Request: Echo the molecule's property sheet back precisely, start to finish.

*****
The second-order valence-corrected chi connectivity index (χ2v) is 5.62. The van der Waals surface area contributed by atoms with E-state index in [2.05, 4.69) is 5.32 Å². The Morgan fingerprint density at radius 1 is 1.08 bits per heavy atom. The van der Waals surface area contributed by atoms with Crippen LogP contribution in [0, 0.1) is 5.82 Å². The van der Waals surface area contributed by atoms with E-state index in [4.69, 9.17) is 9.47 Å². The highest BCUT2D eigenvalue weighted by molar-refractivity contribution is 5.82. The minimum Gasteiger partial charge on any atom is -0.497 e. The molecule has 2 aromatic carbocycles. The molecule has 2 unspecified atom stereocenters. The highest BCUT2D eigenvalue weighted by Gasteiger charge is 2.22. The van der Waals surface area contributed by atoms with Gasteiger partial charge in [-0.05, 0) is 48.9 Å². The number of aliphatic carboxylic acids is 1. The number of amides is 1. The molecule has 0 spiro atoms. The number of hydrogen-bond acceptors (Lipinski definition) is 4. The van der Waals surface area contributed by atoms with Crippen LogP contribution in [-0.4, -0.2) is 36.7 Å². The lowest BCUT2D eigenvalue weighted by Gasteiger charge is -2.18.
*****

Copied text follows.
The second-order valence-corrected chi connectivity index (χ2v) is 5.62. The van der Waals surface area contributed by atoms with E-state index in [2.05, 4.69) is 5.32 Å². The Morgan fingerprint density at radius 1 is 1.08 bits per heavy atom. The van der Waals surface area contributed by atoms with Crippen LogP contribution in [0, 0.1) is 5.82 Å². The van der Waals surface area contributed by atoms with E-state index in [4.69, 9.17) is 9.47 Å². The highest BCUT2D eigenvalue weighted by molar-refractivity contribution is 5.82. The minimum Gasteiger partial charge on any atom is -0.497 e. The molecule has 2 aromatic carbocycles. The molecule has 2 unspecified atom stereocenters. The highest BCUT2D eigenvalue weighted by Gasteiger charge is 2.22. The van der Waals surface area contributed by atoms with Gasteiger partial charge in [-0.05, 0) is 48.9 Å². The number of aliphatic carboxylic acids is 1. The number of amides is 1. The molecule has 0 spiro atoms. The number of hydrogen-bond acceptors (Lipinski definition) is 4. The van der Waals surface area contributed by atoms with Crippen LogP contribution in [-0.4, -0.2) is 36.7 Å². The lowest BCUT2D eigenvalue weighted by Gasteiger charge is -2.18.